Travels by Taxi: Reflections on Cuba | The Nation


Travels by Taxi: Reflections on Cuba

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Obvious to all is the slipping away of the initial project to diversify the economy, raise the standard of living, transform Cuba into all the things it has pretended to be without ever being: a "medical power" (ridiculous--what on earth is a "medical power"?) or an "agricultural power." It's worth asking what the initial plan was, what the revolution counted on achieving. Perhaps this would be easily traceable through Castro's many exhausting (and frank) speeches. Was he calculating that by, say, 1975 or 1980 he'd be able to lift the country out of underdevelopment, or at least out of the crisis into which the much-heralded confrontation with the United States inevitably submerged him?

About the Author

José Manuel Prieto
José Manuel Prieto is the author of the novels Enciclopedia de una vida en Rusia, Nocturnal Butterflies of the Russian...

If he was counting on that, it hasn't happened.

Instead, there's been year after year of unbearable scarcity, the eternal backdrop for a population struggling to live in utmost deprivation. For whatever reason it may be, whatever reason you or anyone else wants to put forth--beginning, naturally, with the US embargo--the Cuban Revolution is a resounding failure.

Honestly, I don't understand how it can be viewed any other way.

I imagine we may differ once again as to the causes. Blindness, inhuman ambition, crippling Bolshevism and, yes, ineptitude on the part of the United States, from my point of view; from Castro's, undoubtedly, conspiracies, ambushes, bad luck and, yes, ineptitude on the part of the United States.

And since this is a war (let's acknowledge that fact), then consider the inhumanity of the general who would rather immolate his soldiers than allow them to surrender with dignity. The commander who sees his armies decimated day after day and his heart shudders, prepared as he is to sacrifice all of them, down to the last man. The whole country bankrupt, the thousands who throw themselves into the sea, all economic and material existence collapsing, the daily failure and defeat--is that not the work of a maniac, evidence of a heart of stone?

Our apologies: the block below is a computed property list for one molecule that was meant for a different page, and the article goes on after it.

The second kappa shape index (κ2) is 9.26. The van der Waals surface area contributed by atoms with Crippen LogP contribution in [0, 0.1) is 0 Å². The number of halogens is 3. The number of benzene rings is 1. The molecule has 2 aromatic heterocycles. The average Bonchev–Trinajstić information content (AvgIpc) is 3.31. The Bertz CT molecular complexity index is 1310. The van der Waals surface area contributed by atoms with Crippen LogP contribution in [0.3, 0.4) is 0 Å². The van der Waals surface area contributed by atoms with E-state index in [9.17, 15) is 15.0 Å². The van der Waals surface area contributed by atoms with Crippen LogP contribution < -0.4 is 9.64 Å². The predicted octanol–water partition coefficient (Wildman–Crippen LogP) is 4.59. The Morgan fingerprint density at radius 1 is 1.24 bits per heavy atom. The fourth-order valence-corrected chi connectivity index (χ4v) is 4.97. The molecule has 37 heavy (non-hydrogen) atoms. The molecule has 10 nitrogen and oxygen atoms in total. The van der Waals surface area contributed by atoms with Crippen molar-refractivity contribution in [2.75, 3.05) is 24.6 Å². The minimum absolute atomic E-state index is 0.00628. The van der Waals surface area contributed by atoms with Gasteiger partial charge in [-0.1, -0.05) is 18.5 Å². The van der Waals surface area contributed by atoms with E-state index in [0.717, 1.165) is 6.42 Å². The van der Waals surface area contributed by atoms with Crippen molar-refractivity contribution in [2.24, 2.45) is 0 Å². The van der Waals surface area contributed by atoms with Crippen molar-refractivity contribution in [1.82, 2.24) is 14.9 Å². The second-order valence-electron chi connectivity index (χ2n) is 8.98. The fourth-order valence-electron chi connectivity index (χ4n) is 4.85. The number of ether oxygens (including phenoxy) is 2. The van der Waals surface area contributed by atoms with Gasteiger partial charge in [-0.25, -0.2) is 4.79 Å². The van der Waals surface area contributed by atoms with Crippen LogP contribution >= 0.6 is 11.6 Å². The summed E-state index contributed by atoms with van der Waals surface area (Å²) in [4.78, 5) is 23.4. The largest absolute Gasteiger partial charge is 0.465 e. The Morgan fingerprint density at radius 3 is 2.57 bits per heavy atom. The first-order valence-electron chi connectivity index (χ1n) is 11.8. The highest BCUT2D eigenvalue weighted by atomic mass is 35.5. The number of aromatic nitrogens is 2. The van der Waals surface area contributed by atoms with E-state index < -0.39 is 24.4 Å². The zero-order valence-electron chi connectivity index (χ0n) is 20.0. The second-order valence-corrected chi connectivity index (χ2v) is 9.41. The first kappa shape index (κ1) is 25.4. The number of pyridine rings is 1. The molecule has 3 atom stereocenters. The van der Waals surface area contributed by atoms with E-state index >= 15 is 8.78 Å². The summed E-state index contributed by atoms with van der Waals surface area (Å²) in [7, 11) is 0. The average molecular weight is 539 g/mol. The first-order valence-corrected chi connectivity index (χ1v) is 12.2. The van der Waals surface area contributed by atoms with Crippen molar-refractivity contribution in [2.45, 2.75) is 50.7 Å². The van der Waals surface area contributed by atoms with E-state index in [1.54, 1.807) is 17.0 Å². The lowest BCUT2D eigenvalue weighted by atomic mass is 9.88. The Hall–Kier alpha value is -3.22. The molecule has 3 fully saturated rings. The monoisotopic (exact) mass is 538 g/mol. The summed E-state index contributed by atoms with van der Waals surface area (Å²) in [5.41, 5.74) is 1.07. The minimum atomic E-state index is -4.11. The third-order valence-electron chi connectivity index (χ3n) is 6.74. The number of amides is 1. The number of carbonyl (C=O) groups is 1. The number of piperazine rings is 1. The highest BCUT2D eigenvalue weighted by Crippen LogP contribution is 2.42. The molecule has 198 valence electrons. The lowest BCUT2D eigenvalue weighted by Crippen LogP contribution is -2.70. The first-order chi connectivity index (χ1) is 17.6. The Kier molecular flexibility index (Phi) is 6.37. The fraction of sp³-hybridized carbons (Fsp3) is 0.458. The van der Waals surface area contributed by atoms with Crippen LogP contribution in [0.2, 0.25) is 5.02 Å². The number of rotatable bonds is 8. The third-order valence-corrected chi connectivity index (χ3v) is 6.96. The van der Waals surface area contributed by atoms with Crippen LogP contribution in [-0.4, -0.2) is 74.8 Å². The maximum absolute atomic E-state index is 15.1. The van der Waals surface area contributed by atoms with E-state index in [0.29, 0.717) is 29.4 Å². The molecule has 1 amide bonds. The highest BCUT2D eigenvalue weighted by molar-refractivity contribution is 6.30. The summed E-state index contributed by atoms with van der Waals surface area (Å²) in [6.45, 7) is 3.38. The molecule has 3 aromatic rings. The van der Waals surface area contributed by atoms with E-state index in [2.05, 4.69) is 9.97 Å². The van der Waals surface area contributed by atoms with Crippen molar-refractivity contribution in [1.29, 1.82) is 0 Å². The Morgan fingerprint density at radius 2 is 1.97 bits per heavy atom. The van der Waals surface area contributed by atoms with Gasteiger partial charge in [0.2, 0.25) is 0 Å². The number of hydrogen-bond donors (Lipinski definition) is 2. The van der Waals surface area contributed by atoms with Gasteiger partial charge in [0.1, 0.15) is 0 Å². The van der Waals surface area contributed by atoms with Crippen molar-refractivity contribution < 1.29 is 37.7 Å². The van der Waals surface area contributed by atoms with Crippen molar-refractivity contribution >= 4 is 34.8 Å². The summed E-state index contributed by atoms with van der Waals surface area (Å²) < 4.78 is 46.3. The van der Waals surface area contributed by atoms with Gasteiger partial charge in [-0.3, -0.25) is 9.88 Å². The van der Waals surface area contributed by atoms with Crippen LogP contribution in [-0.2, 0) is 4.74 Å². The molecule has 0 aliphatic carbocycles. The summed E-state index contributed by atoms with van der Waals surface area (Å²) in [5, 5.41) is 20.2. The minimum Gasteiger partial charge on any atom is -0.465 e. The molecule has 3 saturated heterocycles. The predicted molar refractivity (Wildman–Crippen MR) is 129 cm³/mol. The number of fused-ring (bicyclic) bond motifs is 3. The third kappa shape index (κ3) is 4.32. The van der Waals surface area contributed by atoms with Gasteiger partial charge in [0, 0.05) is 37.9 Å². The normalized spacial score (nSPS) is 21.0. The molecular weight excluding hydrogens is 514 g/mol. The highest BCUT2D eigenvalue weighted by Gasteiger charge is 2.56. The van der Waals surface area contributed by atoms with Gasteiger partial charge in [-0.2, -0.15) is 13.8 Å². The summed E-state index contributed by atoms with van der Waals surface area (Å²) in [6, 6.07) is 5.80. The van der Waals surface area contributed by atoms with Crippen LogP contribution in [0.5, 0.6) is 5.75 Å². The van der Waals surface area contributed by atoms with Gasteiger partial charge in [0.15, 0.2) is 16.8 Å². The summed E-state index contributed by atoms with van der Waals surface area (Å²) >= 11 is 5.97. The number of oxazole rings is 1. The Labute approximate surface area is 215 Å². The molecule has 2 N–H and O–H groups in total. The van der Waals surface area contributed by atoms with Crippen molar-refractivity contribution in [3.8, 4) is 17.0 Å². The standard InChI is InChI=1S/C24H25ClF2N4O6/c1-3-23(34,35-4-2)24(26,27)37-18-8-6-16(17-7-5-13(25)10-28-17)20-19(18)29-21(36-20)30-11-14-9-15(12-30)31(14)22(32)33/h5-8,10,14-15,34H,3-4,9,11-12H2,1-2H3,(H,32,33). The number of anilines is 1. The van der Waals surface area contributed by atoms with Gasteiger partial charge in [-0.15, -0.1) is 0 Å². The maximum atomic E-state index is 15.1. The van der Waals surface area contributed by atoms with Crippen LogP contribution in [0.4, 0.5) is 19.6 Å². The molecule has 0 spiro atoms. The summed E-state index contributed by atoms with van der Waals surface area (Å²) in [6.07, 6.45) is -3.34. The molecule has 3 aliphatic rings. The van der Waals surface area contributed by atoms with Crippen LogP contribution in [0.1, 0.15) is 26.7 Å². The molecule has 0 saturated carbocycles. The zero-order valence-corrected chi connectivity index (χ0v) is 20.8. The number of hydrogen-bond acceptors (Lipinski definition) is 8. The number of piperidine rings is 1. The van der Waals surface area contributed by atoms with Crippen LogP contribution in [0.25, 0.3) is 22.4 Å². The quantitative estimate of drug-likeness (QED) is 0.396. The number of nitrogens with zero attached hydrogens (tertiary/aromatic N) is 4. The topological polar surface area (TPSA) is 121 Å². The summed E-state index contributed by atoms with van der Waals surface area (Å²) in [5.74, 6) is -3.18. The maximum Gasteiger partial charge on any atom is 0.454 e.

That would be the point of view of the commander's rational mind, if we concede, without question, that he has one.

Shouldn't he give an honorable discharge to the country that has served him for so long? Thank it for the effort, take pity on the women and children? Or even on the last men standing? Until the end of what? The embargo?

The Americans should lift it, let's concede that point: the infinite stupidity of the embargo. But they haven't done so. Worse, the Cuban Revolution is in no position to pressure them to do so. No less important, the embargo causes them little or no pain or damage. It makes no difference to the Americans: the Cuban people, their fate. But to Fidel Castro, to the Cuban Revolution, those things are supposed to matter. I've repeated this question until I'm blue in the face. Shouldn't he, however much it would pain him and even though it would be an acknowledgment of failure, let his people go, renounce the "struggle," not force them to go with him to the very end?

This part of the story is told from the perspective of the remote future, the distant assessment of someone making a dispassionate study of his ancestors.

What can we do with the Cuban Revolution? Where can we put the Cuban Revolution? Can we act as if it had never existed?

The questions take us back to the old polemic: had Cuba already achieved its independence (as I'm inclined to think it had)? Or was it still (as Castro's doctrine depicts it) a protectorate, poorly administered by corrupt politicians primarily interested in enjoying Cuban beauties and exploiting the beautiful island of Cuba?

What matters here, however, is that whichever of these answers is correct, the Cuban Revolution happened, like it or not. The island of Cuba is now a very different country from what it was.